Questions People Ask Us

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Q. How old is Lucky?

A. Too young to endure his predicament! Not even the number four hangs yet over his door.

Q. He is social and by definition [in my expert, unqualified opinion] therefore, he is not autistic.

A. Although we greatly appreciate all input our predicament leads us to place more faith in those people who have earned the right to decorate their business cards and email signatures with pretty letters after their respective name; those that begin with ‘M’ and ‘D’.

Q. Why do you not discipline him more? His behaviour in social situations will improve. A good spank when I was knee high to a grasshopper taught me respect, and would end all this nonsense (half-hearted attempt to point and gesticulate in some vague direction of Lucky whilst he ‘enjoys’ another meltdown).

A. See previous answer.

Q. How do you get Lucky to eat?

A. The ability to part the Red Sea, vanish hunger and poverty from the world, and explain Einstein’s Theory of Relatively all present easier challenges when it comes to such a simple explanation. Get Lucky to eat. No, no, no. Lucky Mama merely presents every conceivable dish known to man and then we rely on divine intervention to assist. Sometimes we get Lucky, others we do not.

Q. Why does Lucky insist on removing his shoes, regardless of situation, weather et cetera?

A. See previous answer. You convince him to play society conformism and we shall concentrate on Einstein’s theories.

Q. What happened in his life that caused the regression? What event sparked the ‘change’ and introduced Lady A to these shores?

A. Raising four children, whose current ages all stand at six and under, was proving not quite the challenge we had hoped for; so much free time and energy abound in easy street. Therefore, we felt it necessary to introduce a more challengingly situation, and pitch our parenting skills against a more worthy adversary. These days, we prefer to hold the magical event secret and selfishly refuse to share our miracle discovery with the world…

Q. Will Lucky ever talk?

A. Hope and love drive the days. The days become weeks, and these in turn, stretch into months, and eventually, years over the hill.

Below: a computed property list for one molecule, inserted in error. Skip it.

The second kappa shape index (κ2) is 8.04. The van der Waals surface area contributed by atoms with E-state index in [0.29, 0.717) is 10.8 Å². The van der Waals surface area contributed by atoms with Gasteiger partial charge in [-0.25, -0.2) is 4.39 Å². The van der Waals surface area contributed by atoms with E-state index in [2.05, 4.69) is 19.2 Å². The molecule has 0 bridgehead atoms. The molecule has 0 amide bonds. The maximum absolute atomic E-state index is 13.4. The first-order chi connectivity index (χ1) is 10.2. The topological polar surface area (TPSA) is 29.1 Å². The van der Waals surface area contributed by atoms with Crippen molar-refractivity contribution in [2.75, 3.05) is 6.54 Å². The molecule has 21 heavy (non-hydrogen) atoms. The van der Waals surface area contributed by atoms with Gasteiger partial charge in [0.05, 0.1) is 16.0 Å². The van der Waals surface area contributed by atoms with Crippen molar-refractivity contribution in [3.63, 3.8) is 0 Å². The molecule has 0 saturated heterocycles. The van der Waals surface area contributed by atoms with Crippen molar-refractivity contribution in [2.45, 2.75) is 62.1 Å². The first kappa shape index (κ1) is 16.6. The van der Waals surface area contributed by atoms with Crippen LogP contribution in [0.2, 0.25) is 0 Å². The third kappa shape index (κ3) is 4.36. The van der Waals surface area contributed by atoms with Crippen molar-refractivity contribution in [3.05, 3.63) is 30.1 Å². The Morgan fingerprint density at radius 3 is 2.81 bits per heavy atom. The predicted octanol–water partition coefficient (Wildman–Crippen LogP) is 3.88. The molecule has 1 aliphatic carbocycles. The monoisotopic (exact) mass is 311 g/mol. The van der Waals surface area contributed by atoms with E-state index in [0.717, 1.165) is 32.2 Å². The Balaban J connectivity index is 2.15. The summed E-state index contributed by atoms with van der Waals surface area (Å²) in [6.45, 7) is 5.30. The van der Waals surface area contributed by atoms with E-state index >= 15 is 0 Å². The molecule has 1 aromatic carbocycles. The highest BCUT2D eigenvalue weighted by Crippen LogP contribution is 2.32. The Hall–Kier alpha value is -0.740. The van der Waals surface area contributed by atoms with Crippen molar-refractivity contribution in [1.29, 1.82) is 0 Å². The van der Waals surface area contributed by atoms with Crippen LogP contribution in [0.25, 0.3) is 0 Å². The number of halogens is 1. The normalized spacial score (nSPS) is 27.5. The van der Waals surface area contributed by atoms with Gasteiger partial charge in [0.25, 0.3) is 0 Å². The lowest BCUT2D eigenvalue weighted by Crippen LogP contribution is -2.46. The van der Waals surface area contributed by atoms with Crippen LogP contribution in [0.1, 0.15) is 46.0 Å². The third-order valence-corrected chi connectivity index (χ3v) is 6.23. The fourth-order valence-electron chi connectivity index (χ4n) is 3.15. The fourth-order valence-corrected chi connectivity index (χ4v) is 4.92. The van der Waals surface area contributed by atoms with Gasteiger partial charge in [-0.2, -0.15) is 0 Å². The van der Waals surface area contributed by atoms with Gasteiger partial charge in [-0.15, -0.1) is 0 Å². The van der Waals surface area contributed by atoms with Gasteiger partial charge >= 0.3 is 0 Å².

Q. Why does Lucky love the Teletubbies so much?

A. Find us a self-respecting student who does not. What is there not to love about four brightly coloured, overgrown teddy bears, who live in a land with tubby toast and a sun housing a smiling baby? Proof enough that Lucky, is in fact, as perfectly normal as the next child.

32 Comments

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  1. Oh, goodness. I love your answers, especially the one about eating. I am raising four gandchildren with FAS and eating has been a big problem for two of them because of sensory issues. Sensory issues are not always considered a big deal by caseworkers, but they feature a lot more in children’s lives than people realize.

    1. Two of our boys really struggle with sensory issues and it really influences their behaviour, school experience and every day life! And most people we know don’t really believe that sensory issues can have such a huge impact on a person. At least we believe it and now we can help our kiddos and grandkiddos of course 😉

  2. Chantell, thanks for the follow. It’s amazing what you do. My son is a picky eater too and for food he likes, he can eat them day in, day out. As I am Asian, I’m sure some of our daily menus that we cook for our families are different. If you’re keen to try out something adventurous, try this site, http://food-4tots.com/. I use quite a few recipes there for C and he seems to accept them quite well.

        1. So exciting. I’ve never been to UK too. If ever we visit one another’s country, have to meet. Since C’s diagnosis, we’ve not taken the plane as he fears anything that causes him to feel imbalance like trains or even buses. But we’ll get there one day. I believe it!

  3. These were perhaps the funniest, snarkiest answers I have heard a parent give to “well-meaning” (ha) questions. I’m very impressed 🙂

  4. Hi Chantelle and thanks for deciding to follow my blog! You won’t know this from my “about” page – I am the lucky grandma to Anthony, a wonderful, loving and autistic child. He has his challenges, as do we all! I know you were sent so that I can more fully understand what his mom (my daughter) lives each day. I look forward to the learning process and to reading about your “Lucky”.

    1. WOW! Higher power at work here 😊 I hope you enjoy my posts about the good and bad times on our journey. The online autism community is my lifeline. I’m looking forward to getting to know you and hopefully your daughter too 😊

  5. Thank for for giving my blog a follow. You are actually my 400th follower, so I gave you a shout out in a post this morning. After taking a look at your blog, I think i will follow along in your journey too. Look forward to chatting with you more!

    1. Thanks Sweet Pea! How wonderful!! I’m close to 100 followers. And even 100 is quite an achievement for me so I can just imagine how 400 must feel. I’m so glad to be part of your community. And I’m really looking forward to getting to know you xx

      1. 100 is a great number and something to strive for. If you write from the heart and with passion, you cannot go wrong.

  6. Thoughtful and witty answers! Thanks for following my blog…I am now following yours as well. Looking forward to reading more of your posts and getting to know you!

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